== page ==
Nova Scotia

Climate change increases wildfire risk in Halifax: study

A new study paints an alarming picture about the link between climate change and forest fire risk, triggering calls for changes in the Halifax region to protect homeowners and their property.
A forest fire burns Friday about 270 kilometres north-northeast of Sioux Lookout, Ont. Scientists say a hotter planet will only increase the risk of ferocious fires. (Mitch Miller/Ontario Ministry of Natural Resources/Canadian Press)

A new report paints an alarming picture about the link between climate change and forest fire risk, triggering calls for changes in the Halifax region to protect homeowners and their property.

"I've projected that fire weather indices, which represents the potential for fire severity on any given day, are going to increase in this region under climate change," said Dalhousie University researcher Ellen Whitman, co-author of the report.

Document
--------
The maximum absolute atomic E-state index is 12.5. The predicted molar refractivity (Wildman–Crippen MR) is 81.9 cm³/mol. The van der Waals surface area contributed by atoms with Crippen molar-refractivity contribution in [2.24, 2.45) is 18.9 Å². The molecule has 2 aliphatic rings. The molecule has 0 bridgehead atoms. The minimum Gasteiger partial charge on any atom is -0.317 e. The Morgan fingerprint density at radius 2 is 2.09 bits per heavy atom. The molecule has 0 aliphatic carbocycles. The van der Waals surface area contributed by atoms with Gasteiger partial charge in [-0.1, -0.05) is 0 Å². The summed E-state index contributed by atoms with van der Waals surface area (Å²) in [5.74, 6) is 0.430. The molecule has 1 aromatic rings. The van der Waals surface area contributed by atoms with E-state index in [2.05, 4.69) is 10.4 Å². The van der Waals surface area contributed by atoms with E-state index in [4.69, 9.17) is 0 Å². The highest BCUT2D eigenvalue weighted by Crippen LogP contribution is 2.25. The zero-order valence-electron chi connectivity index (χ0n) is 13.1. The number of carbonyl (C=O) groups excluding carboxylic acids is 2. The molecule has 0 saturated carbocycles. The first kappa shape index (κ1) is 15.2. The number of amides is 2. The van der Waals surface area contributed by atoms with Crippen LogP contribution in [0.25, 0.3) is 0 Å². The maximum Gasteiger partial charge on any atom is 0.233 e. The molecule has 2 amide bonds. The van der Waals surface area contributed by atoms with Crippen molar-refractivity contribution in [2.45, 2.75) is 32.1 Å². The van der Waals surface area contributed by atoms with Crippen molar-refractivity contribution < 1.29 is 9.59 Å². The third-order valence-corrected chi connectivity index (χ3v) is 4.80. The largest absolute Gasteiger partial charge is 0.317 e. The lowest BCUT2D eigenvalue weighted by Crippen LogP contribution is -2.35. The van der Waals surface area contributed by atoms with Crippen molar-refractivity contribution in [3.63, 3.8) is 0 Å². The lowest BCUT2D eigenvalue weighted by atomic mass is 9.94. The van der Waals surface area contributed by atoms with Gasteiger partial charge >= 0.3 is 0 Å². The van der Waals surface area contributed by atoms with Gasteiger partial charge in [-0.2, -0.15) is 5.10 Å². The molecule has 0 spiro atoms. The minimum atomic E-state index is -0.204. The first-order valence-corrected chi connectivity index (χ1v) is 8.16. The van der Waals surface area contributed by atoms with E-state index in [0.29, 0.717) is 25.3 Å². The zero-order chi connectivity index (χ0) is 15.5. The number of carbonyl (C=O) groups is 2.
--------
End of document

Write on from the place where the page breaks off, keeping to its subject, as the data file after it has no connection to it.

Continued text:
The study, Future Wildfire Risk in the HRM Wildland-Urban Interface Under Climate Change, suggests the city require metal roofs in suburban subdivisions and create bylaws to clear space around residential homes.

The councillor for Fall River said that might not be feasible.

"We've had some major rainstorms and without trees, the flooding," said Coun. Barry Dalrymple.

Over the next hundred years the risk of wildfires could actually decrease as local forests change from softwood to hardwood trees. But the study found in the short term Halifax will have less rain in the summer and potentially more wildfires.

There have already been serious wildfires in the Spryfield and Porter's Lake areas.  Flames destroyed a number of homes and others had close calls in recent years.

The report suggests homeowners who border wooded areas clear any deadwood, remove tree branches that hang over the house or garage and store firewood away from buildings.

Purcell’s Cove Road homeowner Linda MacDonald said some of the recommendations are common sense, but a good reminder.

"I have felt fairly secure because it looks green and that could be deceptive," she said.

The study goes to Halifax's environment committee on Thursday.

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